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post #1 of 2 Old 06-01-2010, 06:45 AM Thread Starter
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Question Starting Over

I have a 46 gallon bow tank..It ran for YEARS and all of a sudden went bad. The tank had africians , I tried everything before I got to the stage of basically taking it down. At this point I have 50 pct of the water out no filtration and almost all the gravel out.

I am wondering if its necessary to take ALL the water and gravel out? I am STILL not sure what the issue in the tank was but I would like to get this going again, slowly. I would intend to rinse the gravel and dont know if i should take ALL of the GRAVEL and water out..

I need input on where to go from here? Thanks
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post #2 of 2 Old 06-01-2010, 07:26 AM
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Originally Posted by djm123 View Post
I have a 46 gallon bow tank..It ran for YEARS and all of a sudden went bad. The tank had africians , I tried everything before I got to the stage of basically taking it down. At this point I have 50 pct of the water out no filtration and almost all the gravel out.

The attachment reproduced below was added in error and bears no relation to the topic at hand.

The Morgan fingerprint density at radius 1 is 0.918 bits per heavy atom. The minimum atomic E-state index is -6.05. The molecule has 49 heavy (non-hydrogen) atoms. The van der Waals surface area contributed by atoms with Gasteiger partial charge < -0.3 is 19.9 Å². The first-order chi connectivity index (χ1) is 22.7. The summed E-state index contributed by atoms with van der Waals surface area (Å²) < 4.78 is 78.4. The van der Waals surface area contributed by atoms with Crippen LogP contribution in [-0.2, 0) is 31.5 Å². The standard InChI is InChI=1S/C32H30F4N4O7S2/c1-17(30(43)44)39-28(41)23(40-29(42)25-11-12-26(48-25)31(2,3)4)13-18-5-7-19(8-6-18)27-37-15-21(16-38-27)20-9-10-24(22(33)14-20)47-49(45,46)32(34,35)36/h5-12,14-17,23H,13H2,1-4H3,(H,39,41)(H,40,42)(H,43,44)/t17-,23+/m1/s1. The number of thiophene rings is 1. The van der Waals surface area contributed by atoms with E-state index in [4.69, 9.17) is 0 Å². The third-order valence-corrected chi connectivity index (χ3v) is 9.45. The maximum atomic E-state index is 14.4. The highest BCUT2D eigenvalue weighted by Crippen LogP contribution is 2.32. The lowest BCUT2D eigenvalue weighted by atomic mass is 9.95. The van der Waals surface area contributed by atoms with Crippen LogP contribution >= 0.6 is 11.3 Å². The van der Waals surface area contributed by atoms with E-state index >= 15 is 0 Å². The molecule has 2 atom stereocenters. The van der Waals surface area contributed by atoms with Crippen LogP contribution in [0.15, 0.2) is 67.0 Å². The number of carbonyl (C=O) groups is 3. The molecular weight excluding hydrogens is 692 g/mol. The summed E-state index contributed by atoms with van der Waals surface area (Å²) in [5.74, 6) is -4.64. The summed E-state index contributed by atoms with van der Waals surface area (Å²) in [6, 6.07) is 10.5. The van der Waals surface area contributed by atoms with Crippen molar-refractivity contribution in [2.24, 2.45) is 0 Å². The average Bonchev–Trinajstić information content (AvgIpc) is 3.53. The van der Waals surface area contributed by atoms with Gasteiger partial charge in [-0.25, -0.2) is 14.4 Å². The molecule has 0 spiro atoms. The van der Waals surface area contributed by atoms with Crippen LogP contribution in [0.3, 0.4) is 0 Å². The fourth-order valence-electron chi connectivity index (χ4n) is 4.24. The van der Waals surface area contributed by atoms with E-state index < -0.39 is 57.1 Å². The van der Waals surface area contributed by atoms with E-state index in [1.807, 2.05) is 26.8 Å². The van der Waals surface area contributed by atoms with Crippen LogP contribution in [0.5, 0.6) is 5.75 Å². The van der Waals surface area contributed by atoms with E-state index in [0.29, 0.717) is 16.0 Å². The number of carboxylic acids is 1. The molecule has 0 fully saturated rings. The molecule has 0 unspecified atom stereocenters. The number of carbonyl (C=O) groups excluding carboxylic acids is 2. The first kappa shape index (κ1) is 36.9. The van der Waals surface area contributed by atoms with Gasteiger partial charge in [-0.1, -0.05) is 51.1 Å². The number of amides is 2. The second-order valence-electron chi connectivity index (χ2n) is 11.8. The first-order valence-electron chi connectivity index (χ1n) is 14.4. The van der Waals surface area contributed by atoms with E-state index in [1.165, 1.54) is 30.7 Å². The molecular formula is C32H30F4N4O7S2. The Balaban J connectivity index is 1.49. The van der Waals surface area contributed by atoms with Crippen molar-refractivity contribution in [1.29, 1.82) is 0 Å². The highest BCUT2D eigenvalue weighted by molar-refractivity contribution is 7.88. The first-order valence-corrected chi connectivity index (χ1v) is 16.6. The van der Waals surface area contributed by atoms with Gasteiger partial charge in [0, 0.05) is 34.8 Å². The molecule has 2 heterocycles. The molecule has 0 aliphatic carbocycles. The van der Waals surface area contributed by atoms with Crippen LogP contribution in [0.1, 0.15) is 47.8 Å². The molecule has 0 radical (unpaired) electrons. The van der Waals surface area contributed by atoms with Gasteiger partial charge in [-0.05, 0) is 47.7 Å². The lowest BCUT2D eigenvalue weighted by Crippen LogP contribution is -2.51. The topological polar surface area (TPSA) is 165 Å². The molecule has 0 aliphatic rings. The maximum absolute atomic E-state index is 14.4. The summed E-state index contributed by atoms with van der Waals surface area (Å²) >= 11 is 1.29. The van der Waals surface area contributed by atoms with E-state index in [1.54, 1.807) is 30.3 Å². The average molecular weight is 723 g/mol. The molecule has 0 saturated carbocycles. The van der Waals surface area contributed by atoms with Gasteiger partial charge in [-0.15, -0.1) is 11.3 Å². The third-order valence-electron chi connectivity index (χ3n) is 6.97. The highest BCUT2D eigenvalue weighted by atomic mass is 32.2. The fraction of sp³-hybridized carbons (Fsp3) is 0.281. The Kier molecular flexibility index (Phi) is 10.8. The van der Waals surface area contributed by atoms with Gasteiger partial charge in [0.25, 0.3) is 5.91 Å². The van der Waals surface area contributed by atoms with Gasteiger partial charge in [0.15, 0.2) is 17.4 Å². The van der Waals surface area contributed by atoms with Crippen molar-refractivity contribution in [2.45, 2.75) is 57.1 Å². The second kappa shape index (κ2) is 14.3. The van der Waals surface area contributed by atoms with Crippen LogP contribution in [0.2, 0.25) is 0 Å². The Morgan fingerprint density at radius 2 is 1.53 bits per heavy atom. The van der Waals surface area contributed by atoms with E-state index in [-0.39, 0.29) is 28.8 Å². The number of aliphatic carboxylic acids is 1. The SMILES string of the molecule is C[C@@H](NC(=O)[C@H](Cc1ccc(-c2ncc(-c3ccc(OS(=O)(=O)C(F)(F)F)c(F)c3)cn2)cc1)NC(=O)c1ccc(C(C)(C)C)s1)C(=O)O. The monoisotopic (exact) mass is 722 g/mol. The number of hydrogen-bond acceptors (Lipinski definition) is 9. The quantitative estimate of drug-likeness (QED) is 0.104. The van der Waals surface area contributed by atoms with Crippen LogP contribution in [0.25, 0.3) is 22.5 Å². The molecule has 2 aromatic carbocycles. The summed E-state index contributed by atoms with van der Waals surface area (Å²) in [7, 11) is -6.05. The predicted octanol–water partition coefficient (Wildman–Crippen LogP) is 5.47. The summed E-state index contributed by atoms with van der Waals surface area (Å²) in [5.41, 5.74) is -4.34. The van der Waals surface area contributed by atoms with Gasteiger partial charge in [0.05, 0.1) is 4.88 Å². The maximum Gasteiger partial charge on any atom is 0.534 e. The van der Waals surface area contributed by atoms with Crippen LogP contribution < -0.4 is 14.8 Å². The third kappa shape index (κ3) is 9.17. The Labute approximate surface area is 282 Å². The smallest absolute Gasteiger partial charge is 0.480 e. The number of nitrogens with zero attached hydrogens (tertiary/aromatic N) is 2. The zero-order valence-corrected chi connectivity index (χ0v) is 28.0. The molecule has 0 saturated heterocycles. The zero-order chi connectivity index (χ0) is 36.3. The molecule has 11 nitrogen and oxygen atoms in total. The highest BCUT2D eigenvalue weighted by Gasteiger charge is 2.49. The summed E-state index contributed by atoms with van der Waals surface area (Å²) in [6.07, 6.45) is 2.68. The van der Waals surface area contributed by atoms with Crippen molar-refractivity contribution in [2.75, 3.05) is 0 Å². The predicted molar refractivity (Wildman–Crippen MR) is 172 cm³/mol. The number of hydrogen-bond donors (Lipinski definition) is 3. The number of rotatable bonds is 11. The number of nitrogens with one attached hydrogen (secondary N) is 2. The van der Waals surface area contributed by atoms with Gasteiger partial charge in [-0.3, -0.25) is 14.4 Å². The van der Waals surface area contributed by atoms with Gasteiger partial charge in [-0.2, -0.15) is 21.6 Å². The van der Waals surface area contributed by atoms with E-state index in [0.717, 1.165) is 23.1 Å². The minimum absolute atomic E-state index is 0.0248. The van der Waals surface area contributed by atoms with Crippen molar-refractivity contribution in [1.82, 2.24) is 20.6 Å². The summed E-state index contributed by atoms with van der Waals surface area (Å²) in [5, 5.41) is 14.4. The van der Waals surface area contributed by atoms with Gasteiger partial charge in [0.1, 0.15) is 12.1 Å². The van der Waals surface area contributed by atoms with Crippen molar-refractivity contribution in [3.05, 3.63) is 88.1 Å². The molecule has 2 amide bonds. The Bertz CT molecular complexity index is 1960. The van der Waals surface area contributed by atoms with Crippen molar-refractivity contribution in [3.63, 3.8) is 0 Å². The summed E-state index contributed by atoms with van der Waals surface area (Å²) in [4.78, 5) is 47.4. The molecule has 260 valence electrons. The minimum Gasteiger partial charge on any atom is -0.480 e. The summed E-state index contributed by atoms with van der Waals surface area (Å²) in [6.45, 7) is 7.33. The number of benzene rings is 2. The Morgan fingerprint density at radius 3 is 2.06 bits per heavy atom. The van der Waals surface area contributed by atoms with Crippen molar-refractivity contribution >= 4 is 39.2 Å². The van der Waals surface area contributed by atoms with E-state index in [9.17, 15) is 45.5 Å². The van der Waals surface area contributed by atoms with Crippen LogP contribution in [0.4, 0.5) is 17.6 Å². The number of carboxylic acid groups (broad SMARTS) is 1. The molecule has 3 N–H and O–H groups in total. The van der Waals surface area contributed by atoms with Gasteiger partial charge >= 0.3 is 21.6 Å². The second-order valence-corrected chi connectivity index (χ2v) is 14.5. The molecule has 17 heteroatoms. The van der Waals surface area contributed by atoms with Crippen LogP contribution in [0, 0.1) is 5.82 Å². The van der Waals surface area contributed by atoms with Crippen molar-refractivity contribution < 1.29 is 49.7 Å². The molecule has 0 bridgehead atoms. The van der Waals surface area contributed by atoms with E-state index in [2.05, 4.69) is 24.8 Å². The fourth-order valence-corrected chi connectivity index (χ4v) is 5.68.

I am wondering if its necessary to take ALL the water and gravel out? I am STILL not sure what the issue in the tank was but I would like to get this going again, slowly. I would intend to rinse the gravel and dont know if i should take ALL of the GRAVEL and water out..

I need input on where to go from here? Thanks
Were it me, I would empty the tank and start anew. Most important aspect of keeping Africans is to ensure that the water is to their liking. A pH of 8.0 to 8.6 would suit most. If my tapwater was much below pH of 7.8, I would consider using gravel designed for African cichlid tanks. Water can be quite hard from the tap but over time,the biological processes that take place in a closed glass box of water, will tend to allow water to become softer (acidic). This would not suit the African cichlids.
Water changes each week can sometimes prevent or slow the rate at which the water becomes softer due to the decaying organics that build up over the months,years but In my view, a substrate such as coral sand or aragonite designed specifically for cichlid tanks would be the way forward.
Would take a sample of water used for water changes and have the pH tested if it is lower than 8.0 and africans is what i wanted to keep, i would consider the substrates mentioned.
If fishes died from disease,, then allowing the tank to run empty for a matter of three weeks would assure that most pathogens would die off for without a host fish to infect,, few pathogens can survive.
This would mean that the tank must once again ,be allowed to mature or (cycle). Hope some of this helps.

The most important medication in your fish medicine cabinet is.. Clean water.
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